Kathakali is one of the classical dance drama of India famous for its elaborate costumes. Kathakali which means play of / by story has been around for more than 1500 years and now has become one of the distinctive part of Kerala’s identity. Kathakali began by being influenced by the age old dance dramas and folk dances viz. Theyyam, Mudiyettu – art forms that were performed as rituals and part of worship of Goddess Bhadrakali and martial dances like Sastrkali and Ezhamattukali etc. The art forms had colourful and distinctively detailed masks and head dresses as part of their costumes. 

Legend also has that the Raja of Kottarakara, being an ardent fan of traditional art forms, wanted His Highness Samoothiri Maharaja to perform Krishnattom in Kottarakakkara. Samoothiri Maharaja declined to perform in front of the unrefined people of South Kerala. And that gave birth to Ramanattom which was the form created by Kottarkara Raja parallel to Krishnattom. Kathakali evolved from both Krishnattom and Ramanattom as also adapted aspects of folk art forms and martial art forms. Later stories other than Kri shna’s, Rama’s were used as themes for Kathakali performance.

Kathakali Make up

In due course faces were painted instead of the masks. The face painting then became elaborate and has now evolved to one of the most important part of the performance. The characters’ make-up is based on the personality of the character. There are 5 distinct types of make-up used in contemporary Kathakali. Pachcha (green)in which the colour used would be predominantly green is used for Satvik (pious) , noble characters who are also duty bound and so might be Rajasik ( with a dark streak). Kathi (knife / sword) is used for Tamasic (evil) personalities and are the villains in the story .

This type of make-up would be dominantly red on green background. Crude and uncultured characters are denoted by the Kari (black) make-up . In this the make-up is dominantly black and they have black beards too. Women and pious characters are portrayed using make-up of yellow colour and is called the Minnukku (shining) and wise characters are Vellathadi (white beard).

The performances were refined and the artists stopped singing so Kathakali singers were introduced. The songs used in Kathakali are in Manipravalam (mixture of Malayalam and Sanskrit) and are set in the ragas of Carnatic style of music. The songs are sung in the Sopanam style which has been a distinct style of singing practiced in the temples of Kerala since ages . The percussion instruments used are Chenda, Maddalam Edakka . The singers use Chengila (gong made of bell metal, which can be struck with a wooden stick) and Ilathalam (a pair of cymbals).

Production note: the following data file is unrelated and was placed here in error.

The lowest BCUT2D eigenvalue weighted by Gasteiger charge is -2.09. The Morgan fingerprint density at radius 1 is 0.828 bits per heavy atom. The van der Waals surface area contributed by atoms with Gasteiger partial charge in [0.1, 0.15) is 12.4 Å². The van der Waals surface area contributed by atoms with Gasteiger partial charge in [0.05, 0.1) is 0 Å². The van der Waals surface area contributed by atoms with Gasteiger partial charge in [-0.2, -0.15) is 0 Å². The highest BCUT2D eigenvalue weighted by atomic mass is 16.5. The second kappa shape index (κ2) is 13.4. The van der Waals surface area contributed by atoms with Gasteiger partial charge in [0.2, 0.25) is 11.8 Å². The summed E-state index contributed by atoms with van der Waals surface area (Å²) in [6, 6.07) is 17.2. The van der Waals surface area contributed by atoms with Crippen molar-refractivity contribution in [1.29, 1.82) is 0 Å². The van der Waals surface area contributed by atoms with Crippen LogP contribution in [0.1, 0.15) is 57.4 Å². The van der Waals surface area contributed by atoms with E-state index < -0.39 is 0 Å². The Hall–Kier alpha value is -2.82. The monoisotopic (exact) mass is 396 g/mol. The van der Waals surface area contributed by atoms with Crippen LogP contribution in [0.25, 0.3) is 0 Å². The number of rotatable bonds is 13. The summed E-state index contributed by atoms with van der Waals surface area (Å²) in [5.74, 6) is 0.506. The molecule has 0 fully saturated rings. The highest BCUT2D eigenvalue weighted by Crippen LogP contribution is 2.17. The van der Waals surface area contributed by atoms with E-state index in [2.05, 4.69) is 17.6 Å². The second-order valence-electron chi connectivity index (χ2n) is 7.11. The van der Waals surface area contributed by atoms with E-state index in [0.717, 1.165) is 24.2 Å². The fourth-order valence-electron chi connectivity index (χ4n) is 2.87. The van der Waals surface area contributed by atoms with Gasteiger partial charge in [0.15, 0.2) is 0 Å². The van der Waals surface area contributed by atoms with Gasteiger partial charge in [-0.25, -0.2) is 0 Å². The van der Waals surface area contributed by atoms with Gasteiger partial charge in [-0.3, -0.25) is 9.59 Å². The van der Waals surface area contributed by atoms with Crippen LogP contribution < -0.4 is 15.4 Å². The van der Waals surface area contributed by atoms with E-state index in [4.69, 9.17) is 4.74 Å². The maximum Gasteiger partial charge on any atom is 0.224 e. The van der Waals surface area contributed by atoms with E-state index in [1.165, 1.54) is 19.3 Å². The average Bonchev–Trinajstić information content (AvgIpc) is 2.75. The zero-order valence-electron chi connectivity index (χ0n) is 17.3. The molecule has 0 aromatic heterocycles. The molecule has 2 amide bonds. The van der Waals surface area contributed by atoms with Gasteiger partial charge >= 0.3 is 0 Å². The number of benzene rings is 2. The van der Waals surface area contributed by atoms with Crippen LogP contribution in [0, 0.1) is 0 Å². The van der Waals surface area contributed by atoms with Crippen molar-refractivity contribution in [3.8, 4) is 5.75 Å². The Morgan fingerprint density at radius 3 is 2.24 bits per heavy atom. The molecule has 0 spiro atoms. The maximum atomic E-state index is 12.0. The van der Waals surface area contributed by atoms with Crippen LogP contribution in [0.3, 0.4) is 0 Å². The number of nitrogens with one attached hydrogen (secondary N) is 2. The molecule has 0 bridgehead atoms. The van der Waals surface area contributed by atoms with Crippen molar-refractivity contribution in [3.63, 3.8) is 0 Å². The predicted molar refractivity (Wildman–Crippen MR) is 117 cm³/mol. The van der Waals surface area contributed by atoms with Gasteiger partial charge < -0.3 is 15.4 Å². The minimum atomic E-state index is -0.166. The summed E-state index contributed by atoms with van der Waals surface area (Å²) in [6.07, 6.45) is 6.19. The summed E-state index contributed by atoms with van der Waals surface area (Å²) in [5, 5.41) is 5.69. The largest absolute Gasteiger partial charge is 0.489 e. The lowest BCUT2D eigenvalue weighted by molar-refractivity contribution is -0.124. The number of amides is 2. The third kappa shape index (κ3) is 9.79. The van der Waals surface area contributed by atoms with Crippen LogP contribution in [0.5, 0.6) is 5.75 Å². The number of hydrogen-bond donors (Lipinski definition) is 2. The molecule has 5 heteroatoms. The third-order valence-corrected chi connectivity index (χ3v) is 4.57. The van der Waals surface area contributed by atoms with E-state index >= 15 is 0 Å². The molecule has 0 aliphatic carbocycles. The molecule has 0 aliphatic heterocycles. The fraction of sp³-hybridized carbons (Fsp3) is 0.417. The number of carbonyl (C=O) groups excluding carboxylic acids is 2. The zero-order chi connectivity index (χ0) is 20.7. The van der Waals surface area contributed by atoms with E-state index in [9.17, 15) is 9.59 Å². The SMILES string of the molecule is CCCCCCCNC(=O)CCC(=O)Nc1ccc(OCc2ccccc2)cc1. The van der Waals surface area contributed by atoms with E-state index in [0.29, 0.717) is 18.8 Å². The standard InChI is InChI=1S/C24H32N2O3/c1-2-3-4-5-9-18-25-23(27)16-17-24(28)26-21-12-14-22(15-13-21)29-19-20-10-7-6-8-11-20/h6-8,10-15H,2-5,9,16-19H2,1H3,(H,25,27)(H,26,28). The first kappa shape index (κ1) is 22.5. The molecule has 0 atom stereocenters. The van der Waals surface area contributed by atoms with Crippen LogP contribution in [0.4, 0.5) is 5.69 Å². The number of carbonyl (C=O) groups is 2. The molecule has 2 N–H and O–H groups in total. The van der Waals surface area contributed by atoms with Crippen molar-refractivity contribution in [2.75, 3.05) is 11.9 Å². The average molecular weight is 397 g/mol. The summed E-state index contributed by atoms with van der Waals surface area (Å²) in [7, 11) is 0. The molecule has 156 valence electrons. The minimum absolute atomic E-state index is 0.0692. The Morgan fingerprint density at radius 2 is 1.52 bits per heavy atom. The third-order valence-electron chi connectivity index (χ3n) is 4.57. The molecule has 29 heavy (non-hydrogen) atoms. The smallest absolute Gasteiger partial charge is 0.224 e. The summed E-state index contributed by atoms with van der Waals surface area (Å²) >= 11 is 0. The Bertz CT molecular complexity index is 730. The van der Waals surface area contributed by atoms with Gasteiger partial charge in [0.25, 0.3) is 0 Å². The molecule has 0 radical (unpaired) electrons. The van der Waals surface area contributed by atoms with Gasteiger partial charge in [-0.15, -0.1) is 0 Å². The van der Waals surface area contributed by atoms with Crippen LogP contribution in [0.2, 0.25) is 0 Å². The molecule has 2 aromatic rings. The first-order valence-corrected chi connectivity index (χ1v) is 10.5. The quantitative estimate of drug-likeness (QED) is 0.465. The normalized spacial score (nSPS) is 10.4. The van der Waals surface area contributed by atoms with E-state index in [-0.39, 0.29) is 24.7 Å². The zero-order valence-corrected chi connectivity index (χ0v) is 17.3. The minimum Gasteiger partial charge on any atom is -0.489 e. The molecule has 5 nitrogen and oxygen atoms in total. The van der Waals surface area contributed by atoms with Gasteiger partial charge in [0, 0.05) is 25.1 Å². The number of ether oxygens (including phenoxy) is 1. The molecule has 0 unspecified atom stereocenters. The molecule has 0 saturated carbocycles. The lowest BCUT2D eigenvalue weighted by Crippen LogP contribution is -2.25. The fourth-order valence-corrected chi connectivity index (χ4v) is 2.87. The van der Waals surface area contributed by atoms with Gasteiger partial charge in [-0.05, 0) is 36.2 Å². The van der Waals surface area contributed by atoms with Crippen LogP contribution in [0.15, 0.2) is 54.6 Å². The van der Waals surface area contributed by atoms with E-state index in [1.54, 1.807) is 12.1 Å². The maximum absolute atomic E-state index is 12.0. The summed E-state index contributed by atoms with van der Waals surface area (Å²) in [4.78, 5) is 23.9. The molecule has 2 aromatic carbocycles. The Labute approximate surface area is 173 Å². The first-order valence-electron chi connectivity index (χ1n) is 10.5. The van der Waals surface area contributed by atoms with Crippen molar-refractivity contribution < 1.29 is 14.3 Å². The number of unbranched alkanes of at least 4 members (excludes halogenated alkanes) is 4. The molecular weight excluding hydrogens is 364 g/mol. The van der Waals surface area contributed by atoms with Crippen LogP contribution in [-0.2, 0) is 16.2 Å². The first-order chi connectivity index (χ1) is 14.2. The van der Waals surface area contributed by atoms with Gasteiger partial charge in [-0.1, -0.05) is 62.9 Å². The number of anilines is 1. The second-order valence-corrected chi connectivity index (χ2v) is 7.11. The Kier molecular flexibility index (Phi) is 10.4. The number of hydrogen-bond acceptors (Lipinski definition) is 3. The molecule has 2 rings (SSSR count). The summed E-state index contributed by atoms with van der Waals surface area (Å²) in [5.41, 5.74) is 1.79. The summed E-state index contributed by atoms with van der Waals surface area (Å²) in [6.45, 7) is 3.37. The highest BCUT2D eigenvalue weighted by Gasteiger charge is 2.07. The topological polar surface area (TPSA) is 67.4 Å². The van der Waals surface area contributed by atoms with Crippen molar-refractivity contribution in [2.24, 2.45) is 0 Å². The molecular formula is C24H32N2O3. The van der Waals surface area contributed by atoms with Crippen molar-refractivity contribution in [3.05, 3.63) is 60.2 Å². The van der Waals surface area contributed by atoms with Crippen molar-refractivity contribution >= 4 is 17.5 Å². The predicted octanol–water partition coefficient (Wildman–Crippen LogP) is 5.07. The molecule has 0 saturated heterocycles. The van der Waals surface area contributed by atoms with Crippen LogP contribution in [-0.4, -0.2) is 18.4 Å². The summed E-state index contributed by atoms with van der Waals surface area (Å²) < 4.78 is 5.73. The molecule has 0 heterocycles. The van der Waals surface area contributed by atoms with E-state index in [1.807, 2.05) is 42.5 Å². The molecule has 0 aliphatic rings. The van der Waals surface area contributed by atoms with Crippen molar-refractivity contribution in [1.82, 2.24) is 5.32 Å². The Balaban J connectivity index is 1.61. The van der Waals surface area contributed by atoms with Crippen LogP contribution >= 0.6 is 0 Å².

The Kathakali performances are usually conducted at night and goes on till dawn. The stage is set with the big brass lamp called Kalivillakku (lamp for play) . The performance starts with the singers starting their song and a curtain held across the arena by two people. The artists take place behind the curtain and when the time comes for them to start performing the curtain is removed. The artists use Mudras (hand gestures) and Navarasas (9 facial expressions denoting 9 feelings) to enact the story . An artist undergoes rigorous years of training to become a Kathakali artist. Traditionally there were 3 distinct types of Kathakali: Vettathu Sampradayam, Kalladikkodan Sampradyam Kaplingadu Sampradayam . Those are now classified as just the northern (Kalluvazhi) and southern (Thekkan) styles.


Few of the traditional and popular stories done in Kathakali are

Nalacharitham (Story of Nala) from Mahabharata
Duryodhanavadham (killing of Duryodhana)
Keechakavadham (killing of Keechaka)
Kalyanasoungandhikam (Bhima getting flower for his wife Draupadi)
Poothanamokhasm (salvation of Poothana)

Some new stories too have been used as themes for the Kathakali performances like

  • Mary Magdalene (from Bible)
  • Homer’s Illiad
  • King Lear and Julius Ceaser of William Shakespeare etc.